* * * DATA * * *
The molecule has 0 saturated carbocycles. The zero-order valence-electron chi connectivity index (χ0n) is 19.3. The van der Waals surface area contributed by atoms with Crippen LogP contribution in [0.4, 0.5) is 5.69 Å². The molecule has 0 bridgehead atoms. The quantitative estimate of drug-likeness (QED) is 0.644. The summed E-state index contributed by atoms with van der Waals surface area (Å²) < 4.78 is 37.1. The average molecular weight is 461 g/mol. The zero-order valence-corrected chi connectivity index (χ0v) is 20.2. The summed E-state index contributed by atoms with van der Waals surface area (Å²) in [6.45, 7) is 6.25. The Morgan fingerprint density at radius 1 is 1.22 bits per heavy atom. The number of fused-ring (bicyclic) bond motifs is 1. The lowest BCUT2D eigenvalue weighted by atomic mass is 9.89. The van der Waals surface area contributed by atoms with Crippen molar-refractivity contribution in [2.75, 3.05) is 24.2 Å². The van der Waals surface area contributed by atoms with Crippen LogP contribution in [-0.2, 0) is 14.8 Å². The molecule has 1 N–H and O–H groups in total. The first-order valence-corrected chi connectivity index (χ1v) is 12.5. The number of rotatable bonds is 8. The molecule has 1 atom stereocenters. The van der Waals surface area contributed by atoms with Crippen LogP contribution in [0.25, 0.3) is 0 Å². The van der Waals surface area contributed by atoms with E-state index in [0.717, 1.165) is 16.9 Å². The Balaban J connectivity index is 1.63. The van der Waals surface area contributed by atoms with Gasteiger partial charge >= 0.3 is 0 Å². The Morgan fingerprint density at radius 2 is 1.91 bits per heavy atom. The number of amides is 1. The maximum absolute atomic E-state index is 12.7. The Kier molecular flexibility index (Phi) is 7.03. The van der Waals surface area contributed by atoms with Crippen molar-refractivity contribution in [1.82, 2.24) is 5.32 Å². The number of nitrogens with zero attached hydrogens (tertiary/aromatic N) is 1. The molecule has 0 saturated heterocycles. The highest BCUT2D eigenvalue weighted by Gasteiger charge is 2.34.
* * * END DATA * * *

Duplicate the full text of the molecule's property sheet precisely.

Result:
The molecule has 0 saturated carbocycles. The zero-order valence-electron chi connectivity index (χ0n) is 19.3. The van der Waals surface area contributed by atoms with Crippen LogP contribution in [0.4, 0.5) is 5.69 Å². The molecule has 0 bridgehead atoms. The quantitative estimate of drug-likeness (QED) is 0.644. The summed E-state index contributed by atoms with van der Waals surface area (Å²) < 4.78 is 37.1. The average molecular weight is 461 g/mol. The zero-order valence-corrected chi connectivity index (χ0v) is 20.2. The summed E-state index contributed by atoms with van der Waals surface area (Å²) in [6.45, 7) is 6.25. The Morgan fingerprint density at radius 1 is 1.22 bits per heavy atom. The number of fused-ring (bicyclic) bond motifs is 1. The lowest BCUT2D eigenvalue weighted by atomic mass is 9.89. The van der Waals surface area contributed by atoms with Crippen molar-refractivity contribution in [2.75, 3.05) is 24.2 Å². The van der Waals surface area contributed by atoms with Crippen LogP contribution in [-0.2, 0) is 14.8 Å². The molecule has 1 N–H and O–H groups in total. The first-order valence-corrected chi connectivity index (χ1v) is 12.5. The number of rotatable bonds is 8. The molecule has 1 atom stereocenters. The van der Waals surface area contributed by atoms with Crippen LogP contribution in [0.25, 0.3) is 0 Å². The van der Waals surface area contributed by atoms with E-state index in [0.717, 1.165) is 16.9 Å². The Balaban J connectivity index is 1.63. The van der Waals surface area contributed by atoms with Gasteiger partial charge >= 0.3 is 0 Å². The Morgan fingerprint density at radius 2 is 1.91 bits per heavy atom. The number of amides is 1. The maximum absolute atomic E-state index is 12.7. The Kier molecular flexibility index (Phi) is 7.03. The van der Waals surface area contributed by atoms with Crippen molar-refractivity contribution in [1.82, 2.24) is 5.32 Å². The number of nitrogens with zero attached hydrogens (tertiary/aromatic N) is 1. The molecule has 0 saturated heterocycles. The highest BCUT2D eigenvalue weighted by Gasteiger charge is 2.34.